A worm-like creature from 518 million years ago evolved to lose its back legs, the earliest known example of an animal losing body parts it no longer needed

A worm-like creature from 518 million years ago evolved to lose its back legs, the earliest known example of an animal losing body parts it no longer needed

By Michael Marshall
An artist’s reconstruction of the worm-like creature that lost its back legs
Franz Anthony
A peculiar worm-like animal from 518 million years ago is the oldest animal known to have lost body parts it no longer needed. Just as modern cave-dwelling organisms evolve reduced eyes, the ancient animal evolved to lose its back legs.
This is the earliest example in the fossil record of an organism undergoing secondary loss, losing body parts it no longer needed, says Richard Howard of the University of Exeter in the UK.
Facivermis yunnanicus is a worm-like creature from the Cambrian period, when the first complex animals evolved in the seas. It was a few centimetres long and had five pairs of spiny legs on its front half, while its rear end was swollen.
It has been hard to determine exactly what kind of animal F. yunnanicus was. People have said its all kinds of things over the years, says Howard.
He and his colleagues re-examined known specimens and studied new ones, which all come from a collection of fossils from China known as the Chengjiang biota.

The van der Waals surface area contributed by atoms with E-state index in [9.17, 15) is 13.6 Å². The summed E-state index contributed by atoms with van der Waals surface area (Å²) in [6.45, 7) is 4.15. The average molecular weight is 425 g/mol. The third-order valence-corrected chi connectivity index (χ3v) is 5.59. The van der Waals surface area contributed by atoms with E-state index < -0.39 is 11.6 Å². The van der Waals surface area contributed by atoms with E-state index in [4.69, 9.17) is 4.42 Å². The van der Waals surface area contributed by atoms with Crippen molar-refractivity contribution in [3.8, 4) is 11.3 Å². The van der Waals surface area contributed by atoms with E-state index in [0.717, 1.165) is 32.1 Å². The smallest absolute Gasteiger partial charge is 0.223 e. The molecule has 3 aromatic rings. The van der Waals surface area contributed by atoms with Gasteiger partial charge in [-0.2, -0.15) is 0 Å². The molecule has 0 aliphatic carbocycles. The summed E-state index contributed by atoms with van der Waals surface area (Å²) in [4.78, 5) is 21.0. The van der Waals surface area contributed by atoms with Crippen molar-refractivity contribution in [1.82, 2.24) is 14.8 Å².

The team discovered that some fossils were accompanied by a tube, which F. yunnanicus evidently made and then lived inside. This implies that it was a filter-feeder, similar to some modern tubeworms  it would have anchored its tube to a surface, and caught passing fragments of food with its front limbs.
Its closest relatives all had long and feathery appendages for catching food, but they still had rear legs, which they used to anchor themselves in place.
Facivermis took that to an extreme, where its just lost its back legs altogether and built a tube to live in, says Howard. Its a specialised member of an already specialised group.
The analysis also changes our ideas on F. yunnanicuss place in the evolutionary story.
Some of the most primitive animals were essentially worms. Early on, some of these worms split into two groups. One group, the Cycloneuralia, remained limbless: they gave rise to some modern worms like nematodes. The other, the Lobopodians, evolved legs. They gave rise to three leggy groups: the arthropods, which include insects and spiders, velvet worms, and tardigrades or water bears.
The idea was that F. yunnanicus was a missing link from which those two fossil groups split off. But Howard says this is wrong, because the animal had distinctive eyes that mark it as a Lobopodian.
Our study shows this worm wasnt a missing link, he says. It was a simplified Lobopodian, a Lobopodian that had lost its legs. Its appearance made it look more primitive than it was.
Journal reference: Current Biology , DOI: 10.1016/j.cub.2020.01.075
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